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      How To Reset Your MySQL or MariaDB Root Password on Ubuntu 20.04


      The author selected the COVID-19 Relief Fund to receive a donation as part of the Write for DOnations program.

      Introduction

      Forgot your database password? It happens to the best of us. If you’ve forgotten or lost the root password to your MySQL or MariaDB database, you can still gain access and reset the password if you have access to the server and a user account with sudo privileges.

      This tutorial demonstrates how to reset the root password for MySQL and MariaDB databases installed with the apt package manager on Ubuntu 20.04. The procedure for changing the root password differs depending on whether you have MySQL or MariaDB installed and the default systemd configuration that ships with the distribution or packages from other vendors. While the instructions in this tutorial may work with other system or database server versions, they have been tested with Ubuntu 20.04 and distribution-supplied packages.

      Note: On fresh Ubuntu 20.04 installations, the default MySQL or MariaDB configuration usually allows you to access the database (with full administrative privileges) without providing a password as long as you make the connection from the system’s root account. In this scenario, it may not be necessary to reset the password. Before you proceed with resetting your database root password, try to access the database with the sudo mysql command. Only if the default configuration for authentication was altered, and this results in an access denied error, follow the steps in this tutorial.

      Prerequisites

      To recover your MySQL or MariaDB root password, you will need:

      Note: Both database installation guides retain the default configuration for the database root account where a password is not needed to authenticate, as long as you can access the system’s root account. You can still follow this guide to set and verify a new password.

      Step 1 — Identifying the Database Version and Stopping the Server

      Ubuntu 20.04 runs either MySQL or MariaDB—a popular drop-in replacement that is fully compatible with MySQL. You’ll need to use different commands to recover the root password depending on which of these you have installed, so follow the steps in this section to determine which database server you’re running.

      Check your version with the following command:

      If you’re running MariaDB, you’ll see “MariaDB” preceded by the version number in the output:

      MariaDB output

      mysql Ver 15.1 Distrib 10.3.25-MariaDB, for debian-linux-gnu (x86_64) using readline 5.2

      You’ll see output like this if you’re running MySQL:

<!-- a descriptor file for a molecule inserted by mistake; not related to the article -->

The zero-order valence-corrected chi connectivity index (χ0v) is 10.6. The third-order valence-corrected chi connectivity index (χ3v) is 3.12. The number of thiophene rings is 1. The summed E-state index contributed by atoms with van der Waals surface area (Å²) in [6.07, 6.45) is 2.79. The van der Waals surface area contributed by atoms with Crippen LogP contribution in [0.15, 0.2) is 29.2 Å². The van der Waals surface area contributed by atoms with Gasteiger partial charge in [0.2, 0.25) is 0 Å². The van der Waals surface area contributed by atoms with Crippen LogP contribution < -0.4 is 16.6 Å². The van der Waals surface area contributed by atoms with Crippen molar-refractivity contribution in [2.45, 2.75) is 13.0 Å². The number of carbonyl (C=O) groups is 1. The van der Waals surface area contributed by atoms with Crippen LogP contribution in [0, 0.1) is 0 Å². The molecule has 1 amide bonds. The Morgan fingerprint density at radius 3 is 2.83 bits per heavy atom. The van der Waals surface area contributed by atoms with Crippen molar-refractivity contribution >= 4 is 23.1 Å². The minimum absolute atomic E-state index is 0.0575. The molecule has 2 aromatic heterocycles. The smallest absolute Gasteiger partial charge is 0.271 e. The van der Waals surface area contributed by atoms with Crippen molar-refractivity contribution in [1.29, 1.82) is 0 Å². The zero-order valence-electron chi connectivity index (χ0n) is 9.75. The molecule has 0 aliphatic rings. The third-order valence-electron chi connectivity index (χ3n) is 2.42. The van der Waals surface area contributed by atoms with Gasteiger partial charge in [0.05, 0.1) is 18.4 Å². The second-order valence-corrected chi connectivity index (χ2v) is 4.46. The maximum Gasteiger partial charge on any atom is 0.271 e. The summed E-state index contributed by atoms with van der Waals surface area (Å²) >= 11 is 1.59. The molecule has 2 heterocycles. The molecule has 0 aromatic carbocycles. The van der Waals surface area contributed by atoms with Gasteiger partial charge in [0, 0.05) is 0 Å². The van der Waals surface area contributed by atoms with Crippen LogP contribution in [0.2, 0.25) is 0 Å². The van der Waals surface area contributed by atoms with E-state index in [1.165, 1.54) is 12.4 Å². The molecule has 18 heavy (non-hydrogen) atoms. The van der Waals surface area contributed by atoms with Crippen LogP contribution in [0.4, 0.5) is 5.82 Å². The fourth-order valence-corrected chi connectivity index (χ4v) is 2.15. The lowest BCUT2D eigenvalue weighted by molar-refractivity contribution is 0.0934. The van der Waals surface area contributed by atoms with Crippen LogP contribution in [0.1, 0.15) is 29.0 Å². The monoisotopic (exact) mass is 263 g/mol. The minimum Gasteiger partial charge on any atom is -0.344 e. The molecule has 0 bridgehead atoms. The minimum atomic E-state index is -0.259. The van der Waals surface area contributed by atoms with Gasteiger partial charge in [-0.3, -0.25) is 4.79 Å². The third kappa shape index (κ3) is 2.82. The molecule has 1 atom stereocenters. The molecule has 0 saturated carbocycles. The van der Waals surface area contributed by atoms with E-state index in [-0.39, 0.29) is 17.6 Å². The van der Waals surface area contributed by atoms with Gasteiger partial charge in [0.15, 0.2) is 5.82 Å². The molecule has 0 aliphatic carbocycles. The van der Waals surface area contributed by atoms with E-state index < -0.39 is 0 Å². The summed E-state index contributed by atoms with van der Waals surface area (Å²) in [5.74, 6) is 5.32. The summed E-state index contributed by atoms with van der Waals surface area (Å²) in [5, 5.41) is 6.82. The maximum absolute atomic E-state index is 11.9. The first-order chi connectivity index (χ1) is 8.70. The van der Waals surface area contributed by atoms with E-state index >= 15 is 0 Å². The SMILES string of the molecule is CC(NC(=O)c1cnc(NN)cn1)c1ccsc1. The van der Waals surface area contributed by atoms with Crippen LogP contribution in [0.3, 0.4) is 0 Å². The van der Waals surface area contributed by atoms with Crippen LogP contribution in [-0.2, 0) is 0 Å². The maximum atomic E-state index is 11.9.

MySQL output

      mysql Ver 8.0.22-0ubuntu0.20.04.3 for Linux on x86_64 ((Ubuntu))

      Note the database you are running. This will determine the appropriate commands to follow in the rest of this tutorial.

      In order to change the root password, you’ll need to shut down the database server. If you’re running MariaDB, you can do so with the following command:

      • sudo systemctl stop mariadb

      For MySQL, shut down the database server by running:

      • sudo systemctl stop mysql

      With the database stopped, you can restart it in safe mode to reset the root password.

      Step 2 — Restarting the Database Server Without Permission Checks

      Running MySQL and MariaDB without permission checking allows accessing the database command line with root privileges without providing a valid password. To do this, you need to stop the database from loading the grant tables, which store user privilege information. Since this is a bit of a security risk, you may also want to disable networking to prevent other clients from connecting to the temporarily vulnerable server.

      Depending on which database server you’ve installed, the way of starting the server without loading the grant tables differs.

      Configuring MariaDB to Start Without Grant Tables

      In order to start the MariaDB server without the grant tables, we’ll use the systemd unit file to set additional parameters for the MariaDB server daemon.

      Execute the following command, which sets the MYSQLD_OPTS environment variable used by MariaDB upon startup. The --skip-grant-tables and --skip-networking options tell MariaDB to start up without loading the grant tables or networking features:

      • sudo systemctl set-environment MYSQLD_OPTS="--skip-grant-tables --skip-networking"

      Then start the MariaDB server:

      • sudo systemctl start mariadb

      This command won’t produce any output, but it will restart the database server, taking into account the new environment variable settings.

      You can ensure it started with sudo systemctl status mariadb.

      Now you should be able to connect to the database as the MariaDB root user without supplying a password: